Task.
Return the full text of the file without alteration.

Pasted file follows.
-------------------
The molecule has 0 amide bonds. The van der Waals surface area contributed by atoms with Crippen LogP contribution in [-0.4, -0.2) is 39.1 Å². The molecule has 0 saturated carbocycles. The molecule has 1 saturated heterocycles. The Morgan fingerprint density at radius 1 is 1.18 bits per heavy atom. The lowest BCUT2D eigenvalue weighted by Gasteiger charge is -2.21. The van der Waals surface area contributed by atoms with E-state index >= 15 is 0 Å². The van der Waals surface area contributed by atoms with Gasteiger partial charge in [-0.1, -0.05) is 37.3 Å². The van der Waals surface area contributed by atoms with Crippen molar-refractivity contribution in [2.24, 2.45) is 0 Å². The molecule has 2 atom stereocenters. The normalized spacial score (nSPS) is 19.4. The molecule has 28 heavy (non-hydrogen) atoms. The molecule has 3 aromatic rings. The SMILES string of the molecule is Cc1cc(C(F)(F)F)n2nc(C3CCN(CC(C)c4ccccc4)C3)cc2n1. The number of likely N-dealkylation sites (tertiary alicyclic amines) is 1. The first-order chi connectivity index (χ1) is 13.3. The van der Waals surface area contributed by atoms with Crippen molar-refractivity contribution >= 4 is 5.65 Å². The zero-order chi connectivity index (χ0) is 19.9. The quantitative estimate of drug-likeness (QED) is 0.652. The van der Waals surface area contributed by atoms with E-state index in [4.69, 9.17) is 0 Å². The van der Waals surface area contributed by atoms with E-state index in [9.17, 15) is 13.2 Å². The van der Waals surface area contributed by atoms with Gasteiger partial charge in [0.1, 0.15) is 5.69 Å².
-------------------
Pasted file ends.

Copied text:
The molecule has 0 amide bonds. The van der Waals surface area contributed by atoms with Crippen LogP contribution in [-0.4, -0.2) is 39.1 Å². The molecule has 0 saturated carbocycles. The molecule has 1 saturated heterocycles. The Morgan fingerprint density at radius 1 is 1.18 bits per heavy atom. The lowest BCUT2D eigenvalue weighted by Gasteiger charge is -2.21. The van der Waals surface area contributed by atoms with E-state index >= 15 is 0 Å². The van der Waals surface area contributed by atoms with Gasteiger partial charge in [-0.1, -0.05) is 37.3 Å². The van der Waals surface area contributed by atoms with Crippen molar-refractivity contribution in [2.24, 2.45) is 0 Å². The molecule has 2 atom stereocenters. The normalized spacial score (nSPS) is 19.4. The molecule has 28 heavy (non-hydrogen) atoms. The molecule has 3 aromatic rings. The SMILES string of the molecule is Cc1cc(C(F)(F)F)n2nc(C3CCN(CC(C)c4ccccc4)C3)cc2n1. The number of likely N-dealkylation sites (tertiary alicyclic amines) is 1. The first-order chi connectivity index (χ1) is 13.3. The van der Waals surface area contributed by atoms with Crippen molar-refractivity contribution >= 4 is 5.65 Å². The zero-order chi connectivity index (χ0) is 19.9. The quantitative estimate of drug-likeness (QED) is 0.652. The van der Waals surface area contributed by atoms with E-state index in [4.69, 9.17) is 0 Å². The van der Waals surface area contributed by atoms with E-state index in [9.17, 15) is 13.2 Å². The van der Waals surface area contributed by atoms with Gasteiger partial charge in [0.1, 0.15) is 5.69 Å².